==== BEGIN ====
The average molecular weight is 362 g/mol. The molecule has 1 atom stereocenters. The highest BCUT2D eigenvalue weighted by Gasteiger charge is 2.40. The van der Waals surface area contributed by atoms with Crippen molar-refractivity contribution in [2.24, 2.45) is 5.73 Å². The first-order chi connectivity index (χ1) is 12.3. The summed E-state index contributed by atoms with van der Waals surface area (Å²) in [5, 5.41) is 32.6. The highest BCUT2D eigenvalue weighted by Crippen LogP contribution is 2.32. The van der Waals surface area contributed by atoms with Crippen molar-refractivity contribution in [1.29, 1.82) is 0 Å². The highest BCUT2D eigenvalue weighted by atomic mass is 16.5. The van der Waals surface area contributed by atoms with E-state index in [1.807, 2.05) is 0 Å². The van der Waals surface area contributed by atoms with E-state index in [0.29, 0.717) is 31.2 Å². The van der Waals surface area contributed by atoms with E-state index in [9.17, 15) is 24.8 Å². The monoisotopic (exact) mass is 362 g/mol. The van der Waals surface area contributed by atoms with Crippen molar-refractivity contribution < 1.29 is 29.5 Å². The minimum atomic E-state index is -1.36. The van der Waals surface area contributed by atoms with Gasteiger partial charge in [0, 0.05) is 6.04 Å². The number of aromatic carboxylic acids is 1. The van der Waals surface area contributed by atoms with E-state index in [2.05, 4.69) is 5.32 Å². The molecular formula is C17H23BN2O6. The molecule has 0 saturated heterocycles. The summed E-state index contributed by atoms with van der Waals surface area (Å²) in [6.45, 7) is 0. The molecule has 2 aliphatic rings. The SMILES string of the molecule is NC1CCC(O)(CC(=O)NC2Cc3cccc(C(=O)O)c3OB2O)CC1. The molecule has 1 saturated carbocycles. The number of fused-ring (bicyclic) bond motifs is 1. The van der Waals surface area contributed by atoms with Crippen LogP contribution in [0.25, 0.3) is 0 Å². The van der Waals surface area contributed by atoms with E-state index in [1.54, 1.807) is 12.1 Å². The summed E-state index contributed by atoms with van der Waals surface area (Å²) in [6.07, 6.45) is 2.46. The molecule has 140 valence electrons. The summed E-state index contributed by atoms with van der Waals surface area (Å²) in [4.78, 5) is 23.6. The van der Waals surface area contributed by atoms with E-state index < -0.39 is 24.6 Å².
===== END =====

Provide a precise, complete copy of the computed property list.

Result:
The average molecular weight is 362 g/mol. The molecule has 1 atom stereocenters. The highest BCUT2D eigenvalue weighted by Gasteiger charge is 2.40. The van der Waals surface area contributed by atoms with Crippen molar-refractivity contribution in [2.24, 2.45) is 5.73 Å². The first-order chi connectivity index (χ1) is 12.3. The summed E-state index contributed by atoms with van der Waals surface area (Å²) in [5, 5.41) is 32.6. The highest BCUT2D eigenvalue weighted by Crippen LogP contribution is 2.32. The van der Waals surface area contributed by atoms with Crippen molar-refractivity contribution in [1.29, 1.82) is 0 Å². The highest BCUT2D eigenvalue weighted by atomic mass is 16.5. The van der Waals surface area contributed by atoms with E-state index in [1.807, 2.05) is 0 Å². The van der Waals surface area contributed by atoms with E-state index in [0.29, 0.717) is 31.2 Å². The van der Waals surface area contributed by atoms with E-state index in [9.17, 15) is 24.8 Å². The monoisotopic (exact) mass is 362 g/mol. The van der Waals surface area contributed by atoms with Crippen molar-refractivity contribution < 1.29 is 29.5 Å². The minimum atomic E-state index is -1.36. The van der Waals surface area contributed by atoms with Gasteiger partial charge in [0, 0.05) is 6.04 Å². The number of aromatic carboxylic acids is 1. The van der Waals surface area contributed by atoms with E-state index in [2.05, 4.69) is 5.32 Å². The molecular formula is C17H23BN2O6. The molecule has 0 saturated heterocycles. The summed E-state index contributed by atoms with van der Waals surface area (Å²) in [6.45, 7) is 0. The molecule has 2 aliphatic rings. The SMILES string of the molecule is NC1CCC(O)(CC(=O)NC2Cc3cccc(C(=O)O)c3OB2O)CC1. The molecule has 1 saturated carbocycles. The number of fused-ring (bicyclic) bond motifs is 1. The van der Waals surface area contributed by atoms with Crippen LogP contribution in [0.25, 0.3) is 0 Å². The van der Waals surface area contributed by atoms with E-state index in [1.54, 1.807) is 12.1 Å². The summed E-state index contributed by atoms with van der Waals surface area (Å²) in [6.07, 6.45) is 2.46. The molecule has 140 valence electrons. The summed E-state index contributed by atoms with van der Waals surface area (Å²) in [4.78, 5) is 23.6. The van der Waals surface area contributed by atoms with E-state index < -0.39 is 24.6 Å².